Reduction of HCN content of flaxseed
A study was conducted to determine the effectiveness of reducing the hydrogen cyanide (HCN) content of flaxseed (FS) by processing. FS was processed by oven heating, single or repeated pelleting alone or in a mix with corn or other ingredients, autoclaving, and microwave roasting. The comparative effectiveness in reducing HCN in FS by these processes was monitored through HCN measurements by alkaline titration. The HCN content was 377 mg kg−1 in raw feed‐grade FS and 139 mg kg−1 in a human food‐grade FS. All processing methods tested significantly (p < 0.05) reduced the HCN content of FS. Autoclaving FS reduced its HCN content by 29.7%. Microwave roasting of FS reduced the HCN content by 83.3%. Because of the 5.7% water loss recorded after 4 min of FS roasting, this reduction could be related to more evaporation of the newly formed HCN. Pelleting FS once reduced HCN content by 13.3%, and three and six repeated pelleting processes reduced HCN content by 29.0% and 54.9% respectively. When FS was pelleted in a mix with 50% corn, the HCN reduction was even greater. After pelleting six times, HCN reduction reached 63.8%. However, the greatest reduction in HCN content was 73.8%, and was obtained when FS was mixed with several ingredients and pelleted twice. The HCN reduction could be the result of deactivation of the glycosidase, or the evaporation of HCN formed from cyanogenic glycosides. The HCN reduction increased as the number of pelletings and the temperature of the pelleted product increased. The greater and prolonged exposure to a higher temperature by several pelletings seems to promote a greater HCN reduction. The appropriate processing of FS is essential for the use of this oilseed in animal feeding. Copyright © 2003 Society of Chemical Industry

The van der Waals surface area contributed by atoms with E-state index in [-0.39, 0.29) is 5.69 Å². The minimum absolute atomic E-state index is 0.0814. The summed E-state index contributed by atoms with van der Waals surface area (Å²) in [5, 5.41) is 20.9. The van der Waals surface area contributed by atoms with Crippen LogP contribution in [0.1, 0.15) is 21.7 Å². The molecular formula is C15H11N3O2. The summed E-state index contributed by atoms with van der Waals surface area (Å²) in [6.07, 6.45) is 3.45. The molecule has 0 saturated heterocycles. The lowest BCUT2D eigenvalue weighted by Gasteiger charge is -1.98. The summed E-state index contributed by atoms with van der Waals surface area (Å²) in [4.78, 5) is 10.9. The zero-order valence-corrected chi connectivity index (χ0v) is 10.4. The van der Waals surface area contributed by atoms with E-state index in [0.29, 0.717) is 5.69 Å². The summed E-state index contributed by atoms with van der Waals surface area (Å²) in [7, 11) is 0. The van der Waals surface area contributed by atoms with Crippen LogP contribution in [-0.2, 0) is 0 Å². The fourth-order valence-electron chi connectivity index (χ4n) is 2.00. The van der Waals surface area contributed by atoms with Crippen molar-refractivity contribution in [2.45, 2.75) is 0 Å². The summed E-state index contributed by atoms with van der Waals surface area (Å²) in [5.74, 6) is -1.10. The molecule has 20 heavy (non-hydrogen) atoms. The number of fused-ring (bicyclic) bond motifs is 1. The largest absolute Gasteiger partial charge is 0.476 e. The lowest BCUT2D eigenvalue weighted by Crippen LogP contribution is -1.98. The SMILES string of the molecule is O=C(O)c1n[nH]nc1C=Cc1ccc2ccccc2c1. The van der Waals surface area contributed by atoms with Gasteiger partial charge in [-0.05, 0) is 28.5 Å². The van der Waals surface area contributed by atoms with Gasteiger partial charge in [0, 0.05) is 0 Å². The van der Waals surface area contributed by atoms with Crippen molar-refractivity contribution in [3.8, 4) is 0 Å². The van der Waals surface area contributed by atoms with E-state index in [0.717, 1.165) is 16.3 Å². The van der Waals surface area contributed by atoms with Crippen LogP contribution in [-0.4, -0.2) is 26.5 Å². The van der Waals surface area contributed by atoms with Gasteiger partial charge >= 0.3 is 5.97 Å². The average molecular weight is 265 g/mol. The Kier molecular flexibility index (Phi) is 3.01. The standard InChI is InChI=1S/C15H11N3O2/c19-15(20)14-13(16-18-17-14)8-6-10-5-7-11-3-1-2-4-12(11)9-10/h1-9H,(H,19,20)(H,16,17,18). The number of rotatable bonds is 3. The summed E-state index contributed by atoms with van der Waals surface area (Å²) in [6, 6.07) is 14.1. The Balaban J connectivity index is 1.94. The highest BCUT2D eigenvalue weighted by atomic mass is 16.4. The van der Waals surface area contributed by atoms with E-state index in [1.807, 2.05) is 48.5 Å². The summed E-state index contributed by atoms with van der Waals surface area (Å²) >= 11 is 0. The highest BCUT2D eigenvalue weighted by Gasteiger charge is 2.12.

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Document Type: Research Article
Affiliations: Department of Animal Science, Faculty of Agricultural and Environmental Science, McGill University, 21, 111 Lakeshore Road, Ste Anne de Bellevue, Quebec H9X 3V9, Canada
Publication date: June 1, 2003
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